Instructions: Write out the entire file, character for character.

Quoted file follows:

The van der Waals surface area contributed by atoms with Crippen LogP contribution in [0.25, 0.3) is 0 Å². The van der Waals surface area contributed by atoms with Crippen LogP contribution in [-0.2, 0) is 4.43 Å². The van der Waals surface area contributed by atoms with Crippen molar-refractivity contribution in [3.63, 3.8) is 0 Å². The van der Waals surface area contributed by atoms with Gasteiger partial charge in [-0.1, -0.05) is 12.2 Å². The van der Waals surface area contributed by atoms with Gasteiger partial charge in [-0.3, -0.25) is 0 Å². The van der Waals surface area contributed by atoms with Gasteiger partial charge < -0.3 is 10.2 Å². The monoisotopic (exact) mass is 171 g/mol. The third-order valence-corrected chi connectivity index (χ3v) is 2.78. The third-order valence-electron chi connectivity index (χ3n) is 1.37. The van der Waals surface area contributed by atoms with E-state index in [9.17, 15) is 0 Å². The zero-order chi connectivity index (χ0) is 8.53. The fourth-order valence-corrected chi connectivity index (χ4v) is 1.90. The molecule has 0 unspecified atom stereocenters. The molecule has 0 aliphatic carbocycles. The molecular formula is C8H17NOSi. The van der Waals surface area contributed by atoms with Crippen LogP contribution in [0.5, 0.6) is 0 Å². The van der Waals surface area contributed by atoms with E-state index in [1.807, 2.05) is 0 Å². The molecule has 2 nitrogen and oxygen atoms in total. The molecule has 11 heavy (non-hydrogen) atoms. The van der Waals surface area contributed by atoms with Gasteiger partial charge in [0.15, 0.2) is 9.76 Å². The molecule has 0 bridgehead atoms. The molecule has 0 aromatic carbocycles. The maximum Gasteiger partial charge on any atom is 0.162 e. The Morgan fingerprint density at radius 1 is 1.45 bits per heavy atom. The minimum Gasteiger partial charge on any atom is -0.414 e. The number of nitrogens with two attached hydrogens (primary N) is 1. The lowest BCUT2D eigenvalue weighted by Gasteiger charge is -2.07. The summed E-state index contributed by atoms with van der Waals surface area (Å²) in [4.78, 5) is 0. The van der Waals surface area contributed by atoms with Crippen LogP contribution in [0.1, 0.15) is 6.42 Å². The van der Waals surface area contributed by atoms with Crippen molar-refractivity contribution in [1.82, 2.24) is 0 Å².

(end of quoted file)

The van der Waals surface area contributed by atoms with Crippen LogP contribution in [0.25, 0.3) is 0 Å². The van der Waals surface area contributed by atoms with Crippen LogP contribution in [-0.2, 0) is 4.43 Å². The van der Waals surface area contributed by atoms with Crippen molar-refractivity contribution in [3.63, 3.8) is 0 Å². The van der Waals surface area contributed by atoms with Gasteiger partial charge in [-0.1, -0.05) is 12.2 Å². The van der Waals surface area contributed by atoms with Gasteiger partial charge in [-0.3, -0.25) is 0 Å². The van der Waals surface area contributed by atoms with Gasteiger partial charge < -0.3 is 10.2 Å². The monoisotopic (exact) mass is 171 g/mol. The third-order valence-corrected chi connectivity index (χ3v) is 2.78. The third-order valence-electron chi connectivity index (χ3n) is 1.37. The van der Waals surface area contributed by atoms with E-state index in [9.17, 15) is 0 Å². The zero-order chi connectivity index (χ0) is 8.53. The fourth-order valence-corrected chi connectivity index (χ4v) is 1.90. The molecule has 0 unspecified atom stereocenters. The molecule has 0 aliphatic carbocycles. The molecular formula is C8H17NOSi. The van der Waals surface area contributed by atoms with Crippen LogP contribution in [0.5, 0.6) is 0 Å². The van der Waals surface area contributed by atoms with E-state index in [1.807, 2.05) is 0 Å². The molecule has 2 nitrogen and oxygen atoms in total. The molecule has 11 heavy (non-hydrogen) atoms. The van der Waals surface area contributed by atoms with Gasteiger partial charge in [0.15, 0.2) is 9.76 Å². The molecule has 0 bridgehead atoms. The molecule has 0 aromatic carbocycles. The maximum Gasteiger partial charge on any atom is 0.162 e. The Morgan fingerprint density at radius 1 is 1.45 bits per heavy atom. The minimum Gasteiger partial charge on any atom is -0.414 e. The number of nitrogens with two attached hydrogens (primary N) is 1. The lowest BCUT2D eigenvalue weighted by Gasteiger charge is -2.07. The summed E-state index contributed by atoms with van der Waals surface area (Å²) in [4.78, 5) is 0. The van der Waals surface area contributed by atoms with Crippen LogP contribution in [0.1, 0.15) is 6.42 Å². The van der Waals surface area contributed by atoms with Crippen molar-refractivity contribution in [1.82, 2.24) is 0 Å².